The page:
Coraline house: Construction underway!

After having this project shelved for a couple of months now, I finally got around to starting construction of my Coraline house popup that I started back in March (Adam will surely be excited 🙂 ). I built the top and bottom for the popup and started working on the “Coraline” logo for the front cover. The logo is silver foil cardstock glued to a piece of grey paper for the shadow; the first letter I tried to make, a “C,” turned out OK; I’ll just need to take a bit more care in gluing the pieces together for the final product. This first letter was mostly to see how this would look, and whether it’d be worth the effort to worry about the paper shadow. It looks pretty good, so I think I’m going to continue with it. Pics over there –> in the Flickr sidebar.

Update: Coraline popup construction

Popup house planning - 3/7/09 updateHey, first post for awhile… I was out of town for the first three days of this week at a training conference (which was actually really good), but during some of the spare time I have had I’ve been doing a little more work on the “Coraline” pop-up diorama project I started last month.

Most notably, I think I’ve basically completed the planning for the house; that’s a big step, because it should prove to be the most time-consuming layer to complete (although I’m still tossing around some ideas in my head on how, exactly, I’m going to do the sky…). You can take a look at where that stands here.

I also did a construction mockup for one of the “lids” to the pop-up; the 65-pound cardstock I’m going to use for a lot of the primary construction would be too flimsy to support the weight of the diorama layers, so the two outer layers are going to be backed with foamcore for stability and strength.

However, I didn’t want to just slap a piece of foamcore onto the back side of each lid of the popup and call it done; that would’ve looked incredibly sloppy. So I decided to wrap the foamcore in paper so it would have a nice, consistent edge.

I wanted to build a mockup of one of the backer boards, just to test out the concept and see how it would turn out before being in position to do a live run on the final project. I initially cut two 8.5×11 pieces of foamcore, intending to wrap them and end up with a standard letter-sized final product. But the paper I wanted to use for the wrap was also 8.5×11 – and that obviously wouldn’t work. So I decided on a final size of 7 9/16 x 10 1/16 inches; it allows for a standard letter-sized page to be cut and scored so it can cover the 3/8-inch edges of the foamcore and leave a quarter inch flap to glue to the back of the foamcore and secure the edge.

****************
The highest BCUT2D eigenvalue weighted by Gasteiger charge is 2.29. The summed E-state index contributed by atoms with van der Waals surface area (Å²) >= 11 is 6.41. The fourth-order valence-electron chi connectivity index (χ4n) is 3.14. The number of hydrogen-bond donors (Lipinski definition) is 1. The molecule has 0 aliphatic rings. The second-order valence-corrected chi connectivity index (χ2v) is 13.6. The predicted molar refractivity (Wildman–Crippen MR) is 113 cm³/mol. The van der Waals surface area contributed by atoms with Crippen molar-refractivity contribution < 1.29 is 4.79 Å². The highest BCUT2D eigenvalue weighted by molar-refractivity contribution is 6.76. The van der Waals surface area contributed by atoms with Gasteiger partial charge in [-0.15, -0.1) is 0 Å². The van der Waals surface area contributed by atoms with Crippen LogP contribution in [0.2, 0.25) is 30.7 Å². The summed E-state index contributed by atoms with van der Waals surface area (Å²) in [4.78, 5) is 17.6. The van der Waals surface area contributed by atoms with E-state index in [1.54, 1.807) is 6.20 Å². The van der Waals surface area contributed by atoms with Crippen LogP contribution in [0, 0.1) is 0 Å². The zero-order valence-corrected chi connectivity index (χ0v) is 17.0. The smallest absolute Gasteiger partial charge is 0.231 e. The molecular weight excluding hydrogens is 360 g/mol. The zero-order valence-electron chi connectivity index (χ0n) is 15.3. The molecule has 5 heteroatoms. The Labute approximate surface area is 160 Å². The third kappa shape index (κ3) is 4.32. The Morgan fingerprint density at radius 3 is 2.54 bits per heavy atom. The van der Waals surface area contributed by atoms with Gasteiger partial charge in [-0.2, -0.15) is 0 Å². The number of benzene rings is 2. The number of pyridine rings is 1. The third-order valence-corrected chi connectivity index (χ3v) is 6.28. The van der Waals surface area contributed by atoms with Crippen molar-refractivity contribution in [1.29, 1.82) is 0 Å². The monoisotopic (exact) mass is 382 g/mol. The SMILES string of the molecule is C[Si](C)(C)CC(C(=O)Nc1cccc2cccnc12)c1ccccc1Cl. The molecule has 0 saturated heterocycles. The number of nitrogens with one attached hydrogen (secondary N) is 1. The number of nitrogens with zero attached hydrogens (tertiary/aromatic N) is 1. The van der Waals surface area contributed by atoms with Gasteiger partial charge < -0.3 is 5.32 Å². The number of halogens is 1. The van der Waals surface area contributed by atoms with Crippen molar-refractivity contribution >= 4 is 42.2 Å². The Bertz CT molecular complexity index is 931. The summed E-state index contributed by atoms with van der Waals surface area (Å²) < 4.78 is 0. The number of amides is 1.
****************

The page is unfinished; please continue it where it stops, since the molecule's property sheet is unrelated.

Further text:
The mockup I built is blue; the final product will be black, but I didn’t see myself using this particular pattern of paper very often, so I used it instead. I didn’t think to take any pictures of the build process; I’ll do that when I’m assembling the final product.

I think it turned out really well; it was good practice using a bone scorer, which I’ve only used a few times now (and yes, I learned you can tear through paper if you push too hard with the scorer – valuable lesson for the final product), and I learned that the Elmer’s glue stick I raided from Helen’s art box dries *way* too fast to be useful for a precision project. And I’ll want to be a bit more careful with the corners, although the ones on the mockup turned out pretty well.

I attached a piece of cardstock to the mockup just to see how it would fit; the cardstock is a 16th of an inch narrower than the backer board, because I wanted to leave some room for the hinge attaching the final pieces together. On the final product, I think I’ll make it an additional 1/16th of an inch narrower and an eighth of an inch narrower on the long side, too – to leave a 1/16th-inch border around the entire area. That’ll look really nice.

So – final dimensions for the actual popup are going to be 9-15/16 inches wide by 7-7/8 inches deep.

This is really starting to come together, especially considering I really haven’t done anything quite like this before. Hopefully the final product measures up, but so far I’m excited about the progress.

Construction planning for the “Coraline” house

Coraline house - startI began the process of designing and planning the construction of the house for the “Coraline” popup diorama I’m working on; it’s proving to be more straight-forward than I had originally thought it might be. I’ve spent about an hour and a half getting it to this point; it shouldn’t take more than a few hours more to complete it. Then I’ll plot out the other three layers and begin construction. Should be fun.

The roof overlay will need to be reworked a little; I didn’t catch the little area of roof that’s visible between the turret and the front eave, and I’ve lost a little detail there. Will be easy to fix. Then I’ll need to work out which details I’ll build up with paper and which will be added in with score lines or colored pencils or watercolors later; at this point, the majority of the major features look like they’ll work well as paper. Will adjust as necessary during construction.